How much do we know about Stonehenge? Less than we think. And what has Stonehenge got to do with the Ice Age? More than we might think. This blog is mostly devoted to the problems of where the Stonehenge bluestones came from, and how they got from their source areas to the monument. Now and then I will muse on related Stonehenge topics which have an Ice Age dimension...
THE BOOK Some of the ideas discussed in this blog are published in my new book called "The Stonehenge Bluestones" -- due for publication on June 1st 2018. After that, it will be available by post and through good bookshops everywhere. Bad bookshops might not have it.... To order, click HERE
Sunday, 16 October 2011
Super-erratics -- a picture gallery
Vast Finnish erratic on the coast of Estonia
Part of the Big Rock erratic complex, Okotoks, Alberta
Large erratic in Manitoba, USA
Isolated "giant erratic" -- Patagonia
Cluster of large erratic blocks, Tierra del Fuego
Single large erratic block, Kjove Land, East Greenland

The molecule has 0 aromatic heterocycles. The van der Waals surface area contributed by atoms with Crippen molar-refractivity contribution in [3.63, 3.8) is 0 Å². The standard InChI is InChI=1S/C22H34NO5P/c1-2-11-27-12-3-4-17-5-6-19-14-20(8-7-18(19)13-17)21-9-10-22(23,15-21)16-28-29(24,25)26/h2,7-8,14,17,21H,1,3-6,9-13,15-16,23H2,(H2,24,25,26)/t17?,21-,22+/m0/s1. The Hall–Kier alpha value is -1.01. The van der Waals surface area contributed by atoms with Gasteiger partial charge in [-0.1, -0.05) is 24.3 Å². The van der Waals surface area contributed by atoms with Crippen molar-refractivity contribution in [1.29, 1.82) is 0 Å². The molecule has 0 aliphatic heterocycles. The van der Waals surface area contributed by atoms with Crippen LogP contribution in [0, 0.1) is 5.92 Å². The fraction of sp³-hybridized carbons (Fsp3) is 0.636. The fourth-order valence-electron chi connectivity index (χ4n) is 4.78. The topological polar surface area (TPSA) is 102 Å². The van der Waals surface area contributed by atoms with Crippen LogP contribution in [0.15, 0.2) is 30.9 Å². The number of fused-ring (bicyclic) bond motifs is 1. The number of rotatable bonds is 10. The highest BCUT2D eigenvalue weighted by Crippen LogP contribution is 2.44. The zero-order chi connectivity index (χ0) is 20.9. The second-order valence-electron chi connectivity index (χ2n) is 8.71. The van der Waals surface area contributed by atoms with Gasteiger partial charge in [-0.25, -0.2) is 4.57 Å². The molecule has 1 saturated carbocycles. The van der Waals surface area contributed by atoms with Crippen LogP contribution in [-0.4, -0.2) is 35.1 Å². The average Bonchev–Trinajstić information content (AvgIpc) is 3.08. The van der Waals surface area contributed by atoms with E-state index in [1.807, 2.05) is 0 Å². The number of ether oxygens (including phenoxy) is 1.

Granite erratic, Newfoundland
The House and Barn erratics, New England
The 5,000 tonne Madison Boulder, USA. Note the person for scale.
I was asked the other day whether my post about the entrainment of vast blocks of rock (maybe including whole quarries!) was a wind-up. I replied that it was slightly tongue in cheek -- but that there was a serious point to it, in that huge blocks or slabs of rock like the above are found on all continents where glaciation has occurred on a large scale. So there is absolutely no reason why these "super-erratics" cannot also have been entrained in Western Britain, under the influence of the Irish Sea Glacier during the Anglian and other glaciations.
For some of the time, erosion on the glacier bed seems to be by a "nibbling" process, with smallish boulders, blocks or slabs being lifted off the bed over and again, gradually increasing the load being transported. However, occasionally the glaciers do seem to take "bite-sized chunks" -- and glaciologists are still not sure how frequently this happens, and why. There is a reasonable theory to explain this dramatic process, but for obvious reasons observations beneath present-day glaciers are difficult!
I like the reference in one of the specialist sites to erratic blocks like these being "in temporary residence" -- on the assumption that next time round (if there is one) they will be moved onwards, sideways or even broken up by glacier ice.
And I am still quite attracted to the idea that vast chunks of rock might have been entrained from sites like Craig Rhosyfelin and Carn Goedog -- and then broken up either during transport or else following dumping at some distant location.